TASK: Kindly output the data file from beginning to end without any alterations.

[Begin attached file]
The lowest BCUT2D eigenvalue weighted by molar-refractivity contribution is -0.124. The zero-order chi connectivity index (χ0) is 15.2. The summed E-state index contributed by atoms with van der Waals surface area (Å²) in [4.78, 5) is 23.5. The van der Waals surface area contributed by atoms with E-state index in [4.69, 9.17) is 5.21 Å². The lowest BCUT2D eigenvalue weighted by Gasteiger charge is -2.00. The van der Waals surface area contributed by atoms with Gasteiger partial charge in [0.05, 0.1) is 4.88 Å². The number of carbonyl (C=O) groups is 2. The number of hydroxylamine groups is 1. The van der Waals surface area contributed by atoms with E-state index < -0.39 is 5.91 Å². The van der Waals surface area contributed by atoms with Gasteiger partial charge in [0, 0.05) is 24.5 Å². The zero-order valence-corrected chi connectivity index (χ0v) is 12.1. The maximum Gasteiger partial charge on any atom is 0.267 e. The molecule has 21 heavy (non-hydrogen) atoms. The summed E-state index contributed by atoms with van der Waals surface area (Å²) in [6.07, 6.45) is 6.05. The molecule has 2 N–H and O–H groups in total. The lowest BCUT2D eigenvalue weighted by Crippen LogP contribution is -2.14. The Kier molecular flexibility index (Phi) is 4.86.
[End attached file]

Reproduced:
The lowest BCUT2D eigenvalue weighted by molar-refractivity contribution is -0.124. The zero-order chi connectivity index (χ0) is 15.2. The summed E-state index contributed by atoms with van der Waals surface area (Å²) in [4.78, 5) is 23.5. The van der Waals surface area contributed by atoms with E-state index in [4.69, 9.17) is 5.21 Å². The lowest BCUT2D eigenvalue weighted by Gasteiger charge is -2.00. The van der Waals surface area contributed by atoms with Gasteiger partial charge in [0.05, 0.1) is 4.88 Å². The number of carbonyl (C=O) groups is 2. The number of hydroxylamine groups is 1. The van der Waals surface area contributed by atoms with E-state index < -0.39 is 5.91 Å². The van der Waals surface area contributed by atoms with Gasteiger partial charge in [0, 0.05) is 24.5 Å². The zero-order valence-corrected chi connectivity index (χ0v) is 12.1. The maximum Gasteiger partial charge on any atom is 0.267 e. The molecule has 21 heavy (non-hydrogen) atoms. The summed E-state index contributed by atoms with van der Waals surface area (Å²) in [6.07, 6.45) is 6.05. The molecule has 2 N–H and O–H groups in total. The lowest BCUT2D eigenvalue weighted by Crippen LogP contribution is -2.14. The Kier molecular flexibility index (Phi) is 4.86.